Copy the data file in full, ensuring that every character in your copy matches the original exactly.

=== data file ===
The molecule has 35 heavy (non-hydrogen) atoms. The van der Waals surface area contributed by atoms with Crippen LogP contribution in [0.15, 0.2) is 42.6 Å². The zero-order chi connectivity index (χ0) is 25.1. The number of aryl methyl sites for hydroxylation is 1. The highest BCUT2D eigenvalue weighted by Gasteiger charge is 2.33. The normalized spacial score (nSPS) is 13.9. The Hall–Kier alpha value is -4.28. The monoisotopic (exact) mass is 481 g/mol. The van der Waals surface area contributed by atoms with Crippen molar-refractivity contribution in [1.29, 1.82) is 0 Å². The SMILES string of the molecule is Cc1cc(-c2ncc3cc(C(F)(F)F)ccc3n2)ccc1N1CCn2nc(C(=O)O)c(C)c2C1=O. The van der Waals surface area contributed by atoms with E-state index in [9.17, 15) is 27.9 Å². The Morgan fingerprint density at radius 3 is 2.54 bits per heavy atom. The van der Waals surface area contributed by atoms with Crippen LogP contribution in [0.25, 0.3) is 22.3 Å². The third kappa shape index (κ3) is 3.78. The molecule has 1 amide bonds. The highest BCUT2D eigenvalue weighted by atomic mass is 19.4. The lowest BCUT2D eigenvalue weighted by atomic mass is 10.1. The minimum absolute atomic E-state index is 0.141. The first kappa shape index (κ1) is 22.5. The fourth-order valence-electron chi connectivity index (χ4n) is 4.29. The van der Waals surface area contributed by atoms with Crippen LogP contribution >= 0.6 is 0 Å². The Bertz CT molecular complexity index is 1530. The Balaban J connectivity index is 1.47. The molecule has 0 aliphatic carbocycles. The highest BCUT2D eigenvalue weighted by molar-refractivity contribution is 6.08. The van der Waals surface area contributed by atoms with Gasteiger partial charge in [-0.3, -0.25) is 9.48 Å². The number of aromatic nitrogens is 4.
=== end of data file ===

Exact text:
The molecule has 35 heavy (non-hydrogen) atoms. The van der Waals surface area contributed by atoms with Crippen LogP contribution in [0.15, 0.2) is 42.6 Å². The zero-order chi connectivity index (χ0) is 25.1. The number of aryl methyl sites for hydroxylation is 1. The highest BCUT2D eigenvalue weighted by Gasteiger charge is 2.33. The normalized spacial score (nSPS) is 13.9. The Hall–Kier alpha value is -4.28. The monoisotopic (exact) mass is 481 g/mol. The van der Waals surface area contributed by atoms with Crippen molar-refractivity contribution in [1.29, 1.82) is 0 Å². The SMILES string of the molecule is Cc1cc(-c2ncc3cc(C(F)(F)F)ccc3n2)ccc1N1CCn2nc(C(=O)O)c(C)c2C1=O. The van der Waals surface area contributed by atoms with E-state index in [9.17, 15) is 27.9 Å². The Morgan fingerprint density at radius 3 is 2.54 bits per heavy atom. The van der Waals surface area contributed by atoms with Crippen LogP contribution in [0.25, 0.3) is 22.3 Å². The third kappa shape index (κ3) is 3.78. The molecule has 1 amide bonds. The highest BCUT2D eigenvalue weighted by atomic mass is 19.4. The lowest BCUT2D eigenvalue weighted by atomic mass is 10.1. The minimum absolute atomic E-state index is 0.141. The first kappa shape index (κ1) is 22.5. The fourth-order valence-electron chi connectivity index (χ4n) is 4.29. The van der Waals surface area contributed by atoms with Crippen LogP contribution >= 0.6 is 0 Å². The Bertz CT molecular complexity index is 1530. The Balaban J connectivity index is 1.47. The molecule has 0 aliphatic carbocycles. The highest BCUT2D eigenvalue weighted by molar-refractivity contribution is 6.08. The van der Waals surface area contributed by atoms with Gasteiger partial charge in [-0.3, -0.25) is 9.48 Å². The number of aromatic nitrogens is 4.